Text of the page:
Dot matrix vs. laser printed labels

Darrel E. Snyder desnyder at PICEA.CNR.COLOSTATE.EDU
Mon Aug 5 11:25:55 CDT 1996

Mr. Chamberland:

As I understand the technology, the laser printers work essentially like
photocopy machines in that the ink is fused with heat to the surface of the
paper.  Very expensive laser printers also use pressure so presumably that
ink is not fused only to the surface but effectively pressed into the paper.
Inkjet type printers apply a surface ink that is not fused, just dried, and
most will wash or smudge if wet.  We used laser jet (HP Laser-jet 4)
printed labels (Bryon-Weston Resistall) for in both formalin and alcohol
without any notable problem.  The ink does not leach, bleed, fade or smudge
since it is heat fused.  However, since it is fused only to the surface and
not pressed in the paper, it can be scratched or abraided off the paper and
I believe this is the essense of the problem many curators have with the
use of laser printed labels.  The degree to which this might be a problem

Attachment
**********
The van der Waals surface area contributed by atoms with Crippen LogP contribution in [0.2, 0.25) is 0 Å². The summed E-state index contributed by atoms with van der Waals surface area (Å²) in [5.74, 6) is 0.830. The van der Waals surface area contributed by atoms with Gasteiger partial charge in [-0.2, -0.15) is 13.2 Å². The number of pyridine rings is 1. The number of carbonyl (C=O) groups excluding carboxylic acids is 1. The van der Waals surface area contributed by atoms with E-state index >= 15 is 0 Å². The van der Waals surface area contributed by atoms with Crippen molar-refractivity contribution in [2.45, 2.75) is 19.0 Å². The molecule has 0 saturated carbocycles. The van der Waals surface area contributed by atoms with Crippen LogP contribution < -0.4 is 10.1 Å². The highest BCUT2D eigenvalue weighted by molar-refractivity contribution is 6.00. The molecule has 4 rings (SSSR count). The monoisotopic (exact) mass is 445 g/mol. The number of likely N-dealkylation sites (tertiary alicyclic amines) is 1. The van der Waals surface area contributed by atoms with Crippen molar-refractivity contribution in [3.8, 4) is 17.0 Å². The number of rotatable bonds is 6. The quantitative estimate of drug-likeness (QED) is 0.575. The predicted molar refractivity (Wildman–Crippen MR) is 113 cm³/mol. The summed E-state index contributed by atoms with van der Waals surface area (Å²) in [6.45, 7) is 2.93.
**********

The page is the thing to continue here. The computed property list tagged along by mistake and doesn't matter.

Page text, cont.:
probably depends somewhat on the nature of the paper used for labels--fused
ink might adhere better on some paper than on others.  I have older labels
that were done on dot-matrix printers that have faded a bit in fluid
preservative but remain quite readable. Aside from the potential abrasion
problem, I prefer the laser printed labels for clarity and appearence.

Darrel E. Snyder               Research Associate
Larval Fish Laboratory         Curator, LFL Collection
33J Wagar Building             Telephone:(970)491-5295; Fax:(970)491-5091
Colorado State University
Fort Collins, Colorado 80523   E-mail: DESnyder at

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